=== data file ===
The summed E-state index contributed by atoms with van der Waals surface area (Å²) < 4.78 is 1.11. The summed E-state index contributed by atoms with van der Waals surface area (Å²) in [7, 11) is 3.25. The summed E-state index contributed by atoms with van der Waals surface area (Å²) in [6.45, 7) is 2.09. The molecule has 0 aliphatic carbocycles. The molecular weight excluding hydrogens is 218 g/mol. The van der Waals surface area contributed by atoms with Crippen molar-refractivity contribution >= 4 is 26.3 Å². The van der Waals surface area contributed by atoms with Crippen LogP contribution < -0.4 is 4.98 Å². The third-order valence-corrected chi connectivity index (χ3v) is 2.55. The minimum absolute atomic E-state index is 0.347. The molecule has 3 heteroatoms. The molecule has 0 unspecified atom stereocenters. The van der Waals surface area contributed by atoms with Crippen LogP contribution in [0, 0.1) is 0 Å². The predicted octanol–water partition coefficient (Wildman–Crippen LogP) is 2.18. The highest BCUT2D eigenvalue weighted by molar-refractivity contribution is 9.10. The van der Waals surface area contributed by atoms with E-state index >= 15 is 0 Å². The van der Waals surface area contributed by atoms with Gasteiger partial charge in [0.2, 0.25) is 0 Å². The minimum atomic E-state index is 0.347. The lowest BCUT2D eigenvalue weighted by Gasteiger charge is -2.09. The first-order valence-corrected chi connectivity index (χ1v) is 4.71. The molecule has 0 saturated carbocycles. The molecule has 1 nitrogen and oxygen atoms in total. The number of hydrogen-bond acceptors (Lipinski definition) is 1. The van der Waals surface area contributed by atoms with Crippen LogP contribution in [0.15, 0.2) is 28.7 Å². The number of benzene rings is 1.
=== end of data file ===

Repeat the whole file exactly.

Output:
The summed E-state index contributed by atoms with van der Waals surface area (Å²) < 4.78 is 1.11. The summed E-state index contributed by atoms with van der Waals surface area (Å²) in [7, 11) is 3.25. The summed E-state index contributed by atoms with van der Waals surface area (Å²) in [6.45, 7) is 2.09. The molecule has 0 aliphatic carbocycles. The molecular weight excluding hydrogens is 218 g/mol. The van der Waals surface area contributed by atoms with Crippen molar-refractivity contribution >= 4 is 26.3 Å². The van der Waals surface area contributed by atoms with Crippen LogP contribution < -0.4 is 4.98 Å². The third-order valence-corrected chi connectivity index (χ3v) is 2.55. The minimum absolute atomic E-state index is 0.347. The molecule has 3 heteroatoms. The molecule has 0 unspecified atom stereocenters. The van der Waals surface area contributed by atoms with Crippen LogP contribution in [0, 0.1) is 0 Å². The predicted octanol–water partition coefficient (Wildman–Crippen LogP) is 2.18. The highest BCUT2D eigenvalue weighted by molar-refractivity contribution is 9.10. The van der Waals surface area contributed by atoms with E-state index >= 15 is 0 Å². The van der Waals surface area contributed by atoms with Gasteiger partial charge in [0.2, 0.25) is 0 Å². The minimum atomic E-state index is 0.347. The lowest BCUT2D eigenvalue weighted by Gasteiger charge is -2.09. The first-order valence-corrected chi connectivity index (χ1v) is 4.71. The molecule has 0 saturated carbocycles. The molecule has 1 nitrogen and oxygen atoms in total. The number of hydrogen-bond acceptors (Lipinski definition) is 1. The van der Waals surface area contributed by atoms with Crippen LogP contribution in [0.15, 0.2) is 28.7 Å². The number of benzene rings is 1.